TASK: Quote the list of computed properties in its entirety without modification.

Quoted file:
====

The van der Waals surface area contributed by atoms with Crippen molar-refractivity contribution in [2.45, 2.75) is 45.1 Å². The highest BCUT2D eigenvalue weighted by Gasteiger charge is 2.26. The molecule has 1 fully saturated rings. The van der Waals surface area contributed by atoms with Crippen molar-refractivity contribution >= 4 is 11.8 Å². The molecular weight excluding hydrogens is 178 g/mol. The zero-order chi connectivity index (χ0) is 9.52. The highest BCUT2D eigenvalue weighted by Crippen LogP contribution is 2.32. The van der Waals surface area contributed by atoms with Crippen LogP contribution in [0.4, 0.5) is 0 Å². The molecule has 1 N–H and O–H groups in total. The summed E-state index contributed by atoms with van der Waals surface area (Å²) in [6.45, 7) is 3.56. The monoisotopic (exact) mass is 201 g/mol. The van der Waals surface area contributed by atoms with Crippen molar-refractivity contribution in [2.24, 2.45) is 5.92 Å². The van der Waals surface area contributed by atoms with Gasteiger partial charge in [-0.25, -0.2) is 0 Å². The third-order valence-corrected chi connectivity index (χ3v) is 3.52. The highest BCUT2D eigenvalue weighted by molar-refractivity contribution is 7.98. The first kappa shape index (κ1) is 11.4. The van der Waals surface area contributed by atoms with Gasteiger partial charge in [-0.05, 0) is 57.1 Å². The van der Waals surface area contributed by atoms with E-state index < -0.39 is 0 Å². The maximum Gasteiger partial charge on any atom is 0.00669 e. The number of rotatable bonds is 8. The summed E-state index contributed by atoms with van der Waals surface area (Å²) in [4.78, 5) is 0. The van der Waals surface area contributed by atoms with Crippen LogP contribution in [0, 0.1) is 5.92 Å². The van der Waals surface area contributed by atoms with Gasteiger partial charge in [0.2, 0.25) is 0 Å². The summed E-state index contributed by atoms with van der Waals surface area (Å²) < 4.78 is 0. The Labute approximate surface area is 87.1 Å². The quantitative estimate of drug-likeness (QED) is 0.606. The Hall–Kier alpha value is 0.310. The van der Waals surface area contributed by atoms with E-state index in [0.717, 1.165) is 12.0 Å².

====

The van der Waals surface area contributed by atoms with Crippen molar-refractivity contribution in [2.45, 2.75) is 45.1 Å². The highest BCUT2D eigenvalue weighted by Gasteiger charge is 2.26. The molecule has 1 fully saturated rings. The van der Waals surface area contributed by atoms with Crippen molar-refractivity contribution >= 4 is 11.8 Å². The molecular weight excluding hydrogens is 178 g/mol. The zero-order chi connectivity index (χ0) is 9.52. The highest BCUT2D eigenvalue weighted by Crippen LogP contribution is 2.32. The van der Waals surface area contributed by atoms with Crippen LogP contribution in [0.4, 0.5) is 0 Å². The molecule has 1 N–H and O–H groups in total. The summed E-state index contributed by atoms with van der Waals surface area (Å²) in [6.45, 7) is 3.56. The monoisotopic (exact) mass is 201 g/mol. The van der Waals surface area contributed by atoms with Crippen molar-refractivity contribution in [2.24, 2.45) is 5.92 Å². The van der Waals surface area contributed by atoms with Gasteiger partial charge in [-0.25, -0.2) is 0 Å². The third-order valence-corrected chi connectivity index (χ3v) is 3.52. The highest BCUT2D eigenvalue weighted by molar-refractivity contribution is 7.98. The first kappa shape index (κ1) is 11.4. The van der Waals surface area contributed by atoms with Gasteiger partial charge in [-0.05, 0) is 57.1 Å². The van der Waals surface area contributed by atoms with E-state index < -0.39 is 0 Å². The maximum Gasteiger partial charge on any atom is 0.00669 e. The number of rotatable bonds is 8. The summed E-state index contributed by atoms with van der Waals surface area (Å²) in [4.78, 5) is 0. The van der Waals surface area contributed by atoms with Crippen LogP contribution in [0, 0.1) is 5.92 Å². The van der Waals surface area contributed by atoms with Gasteiger partial charge in [0.2, 0.25) is 0 Å². The summed E-state index contributed by atoms with van der Waals surface area (Å²) < 4.78 is 0. The Labute approximate surface area is 87.1 Å². The quantitative estimate of drug-likeness (QED) is 0.606. The Hall–Kier alpha value is 0.310. The van der Waals surface area contributed by atoms with E-state index in [0.717, 1.165) is 12.0 Å².